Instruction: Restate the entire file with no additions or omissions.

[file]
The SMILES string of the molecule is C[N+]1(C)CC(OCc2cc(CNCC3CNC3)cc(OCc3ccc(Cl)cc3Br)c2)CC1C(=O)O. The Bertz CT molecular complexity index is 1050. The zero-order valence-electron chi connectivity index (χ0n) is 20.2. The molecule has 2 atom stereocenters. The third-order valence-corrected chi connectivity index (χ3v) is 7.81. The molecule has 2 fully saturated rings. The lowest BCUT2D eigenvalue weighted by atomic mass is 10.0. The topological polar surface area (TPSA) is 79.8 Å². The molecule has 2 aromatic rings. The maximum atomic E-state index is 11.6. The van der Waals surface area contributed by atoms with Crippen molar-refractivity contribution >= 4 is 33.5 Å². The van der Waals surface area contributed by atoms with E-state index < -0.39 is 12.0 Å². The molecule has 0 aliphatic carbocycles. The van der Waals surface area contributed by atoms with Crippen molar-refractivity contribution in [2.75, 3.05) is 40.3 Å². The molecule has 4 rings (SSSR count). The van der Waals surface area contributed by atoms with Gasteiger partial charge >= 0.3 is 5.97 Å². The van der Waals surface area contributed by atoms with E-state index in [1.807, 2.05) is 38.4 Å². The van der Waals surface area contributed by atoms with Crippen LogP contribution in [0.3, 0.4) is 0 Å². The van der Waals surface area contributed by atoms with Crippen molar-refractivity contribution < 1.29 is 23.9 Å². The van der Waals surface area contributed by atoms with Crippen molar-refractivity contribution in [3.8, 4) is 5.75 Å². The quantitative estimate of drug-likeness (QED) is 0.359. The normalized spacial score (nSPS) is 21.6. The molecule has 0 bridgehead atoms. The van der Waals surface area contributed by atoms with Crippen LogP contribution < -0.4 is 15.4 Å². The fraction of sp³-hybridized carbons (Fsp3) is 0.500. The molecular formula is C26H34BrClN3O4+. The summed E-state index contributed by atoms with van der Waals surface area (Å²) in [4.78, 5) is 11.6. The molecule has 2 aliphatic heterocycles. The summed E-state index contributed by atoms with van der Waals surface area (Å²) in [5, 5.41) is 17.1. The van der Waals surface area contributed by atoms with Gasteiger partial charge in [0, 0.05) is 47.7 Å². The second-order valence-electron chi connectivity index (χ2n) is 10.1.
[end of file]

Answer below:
The SMILES string of the molecule is C[N+]1(C)CC(OCc2cc(CNCC3CNC3)cc(OCc3ccc(Cl)cc3Br)c2)CC1C(=O)O. The Bertz CT molecular complexity index is 1050. The zero-order valence-electron chi connectivity index (χ0n) is 20.2. The molecule has 2 atom stereocenters. The third-order valence-corrected chi connectivity index (χ3v) is 7.81. The molecule has 2 fully saturated rings. The lowest BCUT2D eigenvalue weighted by atomic mass is 10.0. The topological polar surface area (TPSA) is 79.8 Å². The molecule has 2 aromatic rings. The maximum atomic E-state index is 11.6. The van der Waals surface area contributed by atoms with Crippen molar-refractivity contribution >= 4 is 33.5 Å². The van der Waals surface area contributed by atoms with E-state index < -0.39 is 12.0 Å². The molecule has 0 aliphatic carbocycles. The van der Waals surface area contributed by atoms with Crippen molar-refractivity contribution in [2.75, 3.05) is 40.3 Å². The molecule has 4 rings (SSSR count). The van der Waals surface area contributed by atoms with Gasteiger partial charge >= 0.3 is 5.97 Å². The van der Waals surface area contributed by atoms with E-state index in [1.807, 2.05) is 38.4 Å². The van der Waals surface area contributed by atoms with Crippen LogP contribution in [0.3, 0.4) is 0 Å². The van der Waals surface area contributed by atoms with Crippen molar-refractivity contribution < 1.29 is 23.9 Å². The van der Waals surface area contributed by atoms with Crippen molar-refractivity contribution in [3.8, 4) is 5.75 Å². The quantitative estimate of drug-likeness (QED) is 0.359. The normalized spacial score (nSPS) is 21.6. The molecule has 0 bridgehead atoms. The van der Waals surface area contributed by atoms with Crippen LogP contribution < -0.4 is 15.4 Å². The fraction of sp³-hybridized carbons (Fsp3) is 0.500. The molecular formula is C26H34BrClN3O4+. The summed E-state index contributed by atoms with van der Waals surface area (Å²) in [4.78, 5) is 11.6. The molecule has 2 aliphatic heterocycles. The summed E-state index contributed by atoms with van der Waals surface area (Å²) in [5, 5.41) is 17.1. The van der Waals surface area contributed by atoms with Gasteiger partial charge in [0, 0.05) is 47.7 Å². The second-order valence-electron chi connectivity index (χ2n) is 10.1.